I don’t have any experience with Exalted’s previous editions, so I can’t really comment on what’s changed. All I know is this: by the time I finally finished reviewing all of Exalted: Third Edition (EX3)’s 650+ pages, I was stunned. Not just by the monumental size of this game, but it’s scope and execution. EX3 is one of the best role-playing corebooks I’ve ever read, and it’s an easy recommend for anyone interested in a quality role-playing game.
Exalted takes place in the world of Creation. Players take on the roles of the titular Exalted; essentially fantasy superheroes blessed by the gods, who once ruled the world but were exiled by a supernatural coup. Your players emerge into a world under a tight dogmatic regime, propagandized into painting the Exalted as heretical foes to be hunted down and slain. There’s a distinct martial arts epic influence that runs throughout EX3, but the world of Creation and its denizens pull from nearly every popular source of fantasy pop culture out there, from anime to console RPGs, Game of Thrones dark fantasy to wild wuxia films.
There’s politics and scheming aplenty, but the centerpiece of EX3 is martial arts action and legendary feats. Players don’t make level one scrubs here; they start the game as mighty Exalted, capable of splitting trees with their fists, running straight up walls to uppercut demons in their stupid demon mouths, and roundhouse-kicking their way through entire armies of foes. Unlike most modern RPGs that hand-wave their way through the mechanics of such feats and try to keep the group focused on the story, EX3 has a robust, deep system that not only allows actions like these to mechanically work and make sense; the players are actually encouraged to be as melodramatic and over the top as possible.
One simple example of this is the stunt system. Fundamentally, it works like this: whenever a player turns a mundane use of an ability into a jaw-dropping spectacle, the character doesn’t get a penalty; he or she gets a bonus to the roll! There are varying degrees of stunts, and the only “balance” factor is the limits of the players’ imagination and the GM (or Storyteller, in this game)’s good judgement.
Another, more involved, example is EX3’s innovative combat system. Initiative is everything in EX3. Simple attacks (called “withering attacks” in EX3’s extensive yet necessary parlance) allow you to reduce your opponent’s’ initiative while increasing your own. When you think your initiative is high enough, you can launch a devastating “decisive” attack that adds your initiative to your attack’s damage. You get bonuses if you can bottom-out your opponent’s initiative; however, your opponent has opportunities to turn the tables on you, gaining initiative back while costing you your own. This system turns even the most straight-forward of fights into an exciting game of risk-versus-reward. Combined with the stunt mechanics I previously mentioned, EX3’s combat becomes not only mechanically-rich, but narratively-rich, as well.
The engine powering all of this is the venerable Storyteller system, of Vampire: The Masquerade fame. However, there are so many tweaks to the system to accommodate the god-like Exalted that the system bears more of a resemblance to White Wolf’s Trinity Continuum (Adventure!, Aeon, and Aberrant) than to its more recent Chronicles of Darkness games. On paper at least, the system seems much smoother than the Continuum games, but still at a “medium” crunch level, weighing in around, say, a Mutants & Masterminds level, or maybe even a Warhammer Fantasy Roleplay. The rules repeat often and vigorously the importance of Storyteller fiat in EX3, and more than many games, the whole “if you’re not comfortable with it, don’t use it until you are” principle applies.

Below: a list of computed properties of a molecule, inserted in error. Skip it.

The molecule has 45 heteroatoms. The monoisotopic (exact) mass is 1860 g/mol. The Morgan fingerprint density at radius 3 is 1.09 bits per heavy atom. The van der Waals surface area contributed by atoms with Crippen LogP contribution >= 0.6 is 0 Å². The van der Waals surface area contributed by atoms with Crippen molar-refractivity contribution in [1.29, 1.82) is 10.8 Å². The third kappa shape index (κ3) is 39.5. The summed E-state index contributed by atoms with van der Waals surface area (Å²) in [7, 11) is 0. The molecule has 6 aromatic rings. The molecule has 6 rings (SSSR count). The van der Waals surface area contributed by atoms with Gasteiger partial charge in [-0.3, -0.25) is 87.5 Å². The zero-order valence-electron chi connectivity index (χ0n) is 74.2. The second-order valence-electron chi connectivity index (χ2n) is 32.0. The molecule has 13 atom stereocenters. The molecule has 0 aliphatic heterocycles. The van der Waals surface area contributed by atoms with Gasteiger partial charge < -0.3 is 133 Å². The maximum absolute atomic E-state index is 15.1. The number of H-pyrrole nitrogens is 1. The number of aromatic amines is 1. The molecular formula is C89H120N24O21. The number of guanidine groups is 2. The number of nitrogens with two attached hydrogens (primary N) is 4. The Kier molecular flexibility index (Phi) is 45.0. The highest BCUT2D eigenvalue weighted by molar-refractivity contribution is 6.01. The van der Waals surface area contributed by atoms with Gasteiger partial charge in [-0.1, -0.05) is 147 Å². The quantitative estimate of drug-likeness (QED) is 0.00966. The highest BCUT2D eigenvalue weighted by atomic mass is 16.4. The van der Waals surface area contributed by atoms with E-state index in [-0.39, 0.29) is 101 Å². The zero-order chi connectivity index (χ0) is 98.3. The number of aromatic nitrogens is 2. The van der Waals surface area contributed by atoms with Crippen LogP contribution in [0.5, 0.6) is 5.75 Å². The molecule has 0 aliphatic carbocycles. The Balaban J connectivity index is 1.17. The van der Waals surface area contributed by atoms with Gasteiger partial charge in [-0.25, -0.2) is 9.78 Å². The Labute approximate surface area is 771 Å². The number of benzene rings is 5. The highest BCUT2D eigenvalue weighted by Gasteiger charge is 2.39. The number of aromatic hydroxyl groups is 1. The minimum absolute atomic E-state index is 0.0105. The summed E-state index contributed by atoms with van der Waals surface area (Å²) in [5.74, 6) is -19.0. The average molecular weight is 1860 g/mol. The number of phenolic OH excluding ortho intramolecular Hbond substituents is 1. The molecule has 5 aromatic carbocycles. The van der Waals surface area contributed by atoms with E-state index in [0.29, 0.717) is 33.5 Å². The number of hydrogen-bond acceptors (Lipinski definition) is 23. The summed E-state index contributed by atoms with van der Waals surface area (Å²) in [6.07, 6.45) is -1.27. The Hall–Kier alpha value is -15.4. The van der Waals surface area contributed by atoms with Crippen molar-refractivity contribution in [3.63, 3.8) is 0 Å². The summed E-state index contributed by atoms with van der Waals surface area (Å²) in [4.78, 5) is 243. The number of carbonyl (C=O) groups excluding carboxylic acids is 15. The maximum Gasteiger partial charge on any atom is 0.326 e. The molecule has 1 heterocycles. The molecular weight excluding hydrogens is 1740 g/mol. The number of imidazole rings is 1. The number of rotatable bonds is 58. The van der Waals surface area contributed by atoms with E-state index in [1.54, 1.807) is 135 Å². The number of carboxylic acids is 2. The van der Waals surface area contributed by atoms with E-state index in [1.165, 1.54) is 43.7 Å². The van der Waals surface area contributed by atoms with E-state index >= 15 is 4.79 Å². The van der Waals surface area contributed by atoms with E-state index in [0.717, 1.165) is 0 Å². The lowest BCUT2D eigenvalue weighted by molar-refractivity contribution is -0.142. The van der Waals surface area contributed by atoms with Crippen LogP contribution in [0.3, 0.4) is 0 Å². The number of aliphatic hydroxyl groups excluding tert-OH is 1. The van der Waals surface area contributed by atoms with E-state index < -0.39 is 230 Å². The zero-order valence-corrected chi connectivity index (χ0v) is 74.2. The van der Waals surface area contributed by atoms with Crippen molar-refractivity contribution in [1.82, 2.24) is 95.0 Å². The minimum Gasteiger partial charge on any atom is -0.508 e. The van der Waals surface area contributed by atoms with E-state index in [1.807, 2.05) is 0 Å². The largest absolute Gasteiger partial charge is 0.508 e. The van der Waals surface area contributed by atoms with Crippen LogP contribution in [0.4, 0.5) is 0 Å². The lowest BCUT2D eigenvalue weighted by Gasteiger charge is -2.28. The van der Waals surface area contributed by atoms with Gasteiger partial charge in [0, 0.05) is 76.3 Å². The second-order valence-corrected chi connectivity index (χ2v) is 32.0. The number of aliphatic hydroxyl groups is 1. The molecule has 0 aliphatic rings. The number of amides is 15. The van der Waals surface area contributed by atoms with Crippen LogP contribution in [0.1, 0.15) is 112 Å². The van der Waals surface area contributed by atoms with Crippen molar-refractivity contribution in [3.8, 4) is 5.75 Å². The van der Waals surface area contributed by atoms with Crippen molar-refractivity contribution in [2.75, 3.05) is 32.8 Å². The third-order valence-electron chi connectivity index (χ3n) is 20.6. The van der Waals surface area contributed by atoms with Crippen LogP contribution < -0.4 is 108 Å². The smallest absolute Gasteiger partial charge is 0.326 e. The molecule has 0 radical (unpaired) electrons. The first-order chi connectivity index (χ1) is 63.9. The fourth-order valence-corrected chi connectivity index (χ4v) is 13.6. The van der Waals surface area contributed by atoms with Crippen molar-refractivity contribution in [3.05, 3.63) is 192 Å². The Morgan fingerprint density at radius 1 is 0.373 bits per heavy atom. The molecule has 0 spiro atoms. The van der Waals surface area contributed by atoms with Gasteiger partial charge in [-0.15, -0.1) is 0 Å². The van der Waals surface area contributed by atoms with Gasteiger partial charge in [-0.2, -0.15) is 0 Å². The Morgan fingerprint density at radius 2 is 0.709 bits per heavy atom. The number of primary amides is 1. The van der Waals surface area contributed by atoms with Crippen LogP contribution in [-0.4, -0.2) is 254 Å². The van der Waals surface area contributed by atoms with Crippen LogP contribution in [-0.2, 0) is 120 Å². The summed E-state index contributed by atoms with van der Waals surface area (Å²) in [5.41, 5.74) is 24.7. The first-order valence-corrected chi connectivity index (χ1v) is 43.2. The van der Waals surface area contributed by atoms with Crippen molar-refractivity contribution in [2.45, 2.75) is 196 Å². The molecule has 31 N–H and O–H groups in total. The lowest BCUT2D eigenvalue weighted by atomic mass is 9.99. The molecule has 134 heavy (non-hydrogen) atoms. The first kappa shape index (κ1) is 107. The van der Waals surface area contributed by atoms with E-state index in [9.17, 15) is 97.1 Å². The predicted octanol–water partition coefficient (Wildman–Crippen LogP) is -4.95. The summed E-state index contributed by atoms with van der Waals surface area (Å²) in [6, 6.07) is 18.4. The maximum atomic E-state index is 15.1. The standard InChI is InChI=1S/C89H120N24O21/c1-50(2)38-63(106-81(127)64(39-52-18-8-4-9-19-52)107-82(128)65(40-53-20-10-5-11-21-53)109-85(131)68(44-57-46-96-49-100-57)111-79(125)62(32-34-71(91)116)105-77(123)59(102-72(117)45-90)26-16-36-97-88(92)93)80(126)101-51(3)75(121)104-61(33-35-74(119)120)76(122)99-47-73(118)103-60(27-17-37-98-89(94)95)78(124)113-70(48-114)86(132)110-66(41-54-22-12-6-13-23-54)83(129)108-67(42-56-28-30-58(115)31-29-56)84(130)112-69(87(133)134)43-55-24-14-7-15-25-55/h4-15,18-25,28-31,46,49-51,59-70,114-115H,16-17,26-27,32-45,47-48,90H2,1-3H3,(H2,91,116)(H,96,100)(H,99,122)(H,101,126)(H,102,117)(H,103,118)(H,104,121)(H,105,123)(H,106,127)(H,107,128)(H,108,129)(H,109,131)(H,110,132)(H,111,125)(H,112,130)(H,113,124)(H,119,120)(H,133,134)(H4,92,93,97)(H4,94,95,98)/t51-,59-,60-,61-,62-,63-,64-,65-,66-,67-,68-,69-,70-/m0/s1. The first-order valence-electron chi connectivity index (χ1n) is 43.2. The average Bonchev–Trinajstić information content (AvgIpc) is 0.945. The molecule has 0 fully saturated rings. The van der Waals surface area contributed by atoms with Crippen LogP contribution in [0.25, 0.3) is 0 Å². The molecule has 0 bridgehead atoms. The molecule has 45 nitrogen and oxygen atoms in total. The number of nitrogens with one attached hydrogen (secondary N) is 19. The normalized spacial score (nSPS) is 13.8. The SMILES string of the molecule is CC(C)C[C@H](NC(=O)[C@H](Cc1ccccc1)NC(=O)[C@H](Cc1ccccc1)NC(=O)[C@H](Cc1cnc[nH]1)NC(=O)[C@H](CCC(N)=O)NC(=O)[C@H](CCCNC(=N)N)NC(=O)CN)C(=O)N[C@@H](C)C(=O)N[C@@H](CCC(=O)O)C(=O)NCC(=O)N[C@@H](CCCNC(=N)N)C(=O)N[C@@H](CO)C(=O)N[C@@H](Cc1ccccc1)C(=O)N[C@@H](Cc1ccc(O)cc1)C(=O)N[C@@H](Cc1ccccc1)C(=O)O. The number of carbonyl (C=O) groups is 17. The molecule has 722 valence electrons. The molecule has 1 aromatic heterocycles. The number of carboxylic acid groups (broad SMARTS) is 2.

All of this adds up to a decent role-playing game. What elevates EX3 to something greater is its writing. On every level…technical, creative, instructional…EX3’s writing is absolutely top-notch and can easily be defined as the high-water mark for the entire hobby today. EX3 is a stark contrast to the scrappy independent efforts that have dominated the scene in past years; its 600+ pages, gorgeous artwork, and lavishly-detailed setting fly in the face of its digest-sized, do-it-yourself contemporaries. EX3 is not a game where you rush through the setting chapter to get to the rules. The writing about the culture, climate, and history of Creation is on a quality level on par with the finest fantasy novels out today. Even if you never get EX3 to the table, this is the kind of game you’ll proudly display on your bookshelf. It’s the book you’ll show your non-RPG friends to try and hook them into the hobby.
Unfortunately, all of this quality comes with a hefty pricetag. The cheapest option (not counting any free quickstart options) is the pdf alone, at $30. On the other end, the hardcover premium quality print edition will set you back over $100. And that’s not counting all the backwards-compatible setting sourcebooks from the game’s prior editions, as well as whatever’s coming down the pipe for EX3 in the future (though, with 650+ pages stuffed with content, it could be a very long time before you’d ever need more material; you’d likely buy it for the love of the setting before you ever actually ran out of adventures, inspiration, and setting material). EX3 is totally, absolutely worth every cent you spend, but the bottom line is, many gamers just don’t have that kind of money to spend on a game. And that’s a shame, because everybody should give EX3 a serious look. With its many interlocking systems and exhaustive detail, Exalted: Third Edition may not be for everybody, but it is definitely a game worth reading.